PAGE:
I’ll give it to 343 Industries; they found a way to expand on the Halo universe. Sure you have to pretty much forget about Reach, but otherwise it works and is very interesting. As I said in our group review for the first issue, this is way better than anything Marvel attempted with the license. I think back to all of those terrible comics that I tried to enjoy and was disappointed by each and every single time. Thankfully Dark Horse knows how to handle a video game license and delivers the goods yet again with this issue. They also know how to keep a shipping schedule which is very important as well. The story opens up with a group of rebels plotting to take the Infinity which is the home to the Spartan project. They’re lead by a woman who seems to have a lot of knowledge about the operation and is playing to the fears of others. There’s a rich political message that I doubt any Halo fan has considered and it comes in the form of a question: What does a society built on war do during peace times. The thing is we love our futuristic sci-fi in which there’s a constant flood of evil to fight against, but eventually there’s a winner. The story here has a heavy hand of influence from Starship Troopers (the book not the movie) in which the military becomes so big that they begin to control society. It adds a huge layer to the world and story and shows the depth of possibilities left for the Halo franchise.
From there the story continues to follow Sara Palmer as she walks us through the process that makes her into a Spartan. Its three weeks of intense operations, but afterwards she’s damn near unstoppable. She and the other recruits hit the obstacle course, but barely complete the mission. Palmar basically abandons the team in order to finish which is not how their unit should be functioning. After that the Spartans meet Musa-096 a former Spartan II. Through his sharp dialogue we learn that all of the soldiers have been given the rank of Spartan and that whatever they were previously has been erased. They’ll also only be given Spartan armor when they earn it and that doesn’t look to be happening anytime soon.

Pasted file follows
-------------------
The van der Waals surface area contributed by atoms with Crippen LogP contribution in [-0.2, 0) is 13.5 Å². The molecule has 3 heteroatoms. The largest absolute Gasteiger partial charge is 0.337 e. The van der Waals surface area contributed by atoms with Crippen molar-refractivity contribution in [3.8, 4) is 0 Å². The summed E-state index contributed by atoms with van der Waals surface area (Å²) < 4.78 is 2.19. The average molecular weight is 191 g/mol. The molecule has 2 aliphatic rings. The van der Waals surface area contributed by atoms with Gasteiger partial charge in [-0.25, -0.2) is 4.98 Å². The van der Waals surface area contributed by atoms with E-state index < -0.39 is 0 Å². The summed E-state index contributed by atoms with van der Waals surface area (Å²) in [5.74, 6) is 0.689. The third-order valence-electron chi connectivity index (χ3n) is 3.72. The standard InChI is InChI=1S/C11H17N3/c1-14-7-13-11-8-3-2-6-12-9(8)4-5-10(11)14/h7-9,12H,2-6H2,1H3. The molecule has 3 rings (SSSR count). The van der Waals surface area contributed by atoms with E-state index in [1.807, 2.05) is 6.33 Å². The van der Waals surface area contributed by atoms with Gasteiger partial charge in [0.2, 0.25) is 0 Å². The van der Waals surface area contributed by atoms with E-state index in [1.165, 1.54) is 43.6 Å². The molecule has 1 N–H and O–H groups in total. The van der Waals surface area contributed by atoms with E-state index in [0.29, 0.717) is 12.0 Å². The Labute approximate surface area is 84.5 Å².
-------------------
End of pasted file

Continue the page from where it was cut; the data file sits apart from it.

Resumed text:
Reed’s writing on this series has been on point. The dialogue is sharp and quick which should instantly remind you of playing the game. Thankfully he doesn’t attempt to capture the game experience with his yarn, but instead focuses on the lore and world of Halo. With the last game a new element was added to the world and this series is playing off of the element. It’s interesting and I say that as a sci-fi fan more than a Halo fan.
The art is the right fit for the story. It captures the sci-fi look, but more importantly it captures a world that’s run by the military. In a lot of ways it reminded me of the Gundam world in which you can sense the history and how the society has been shaped by war. There’s a great amount of details, but also a stylization to the artwork. Palmer’s character steals the show with her attitude and arrogant nature and that’s highlighted by the artwork with every scene she’s in.
I know a lot of people are quick to write this series off for anyone that’s not already a Halo fan, but I took the approach of this being well-developed sci-fi. It’s inviting enough for any fan of the genre, but of course caters to the Halo fan-base a lot more. It definitely has me excited for the next series and for the next game which is foolish considering it’s not going to be out anytime soon. Don’t let this video game tie-in scare you off because it’s worth the read.
Writer: Brian Reed Artist: Marco Castiello Publisher: Dark Horse Comics Price: $3.99 Release Date: 9/11/13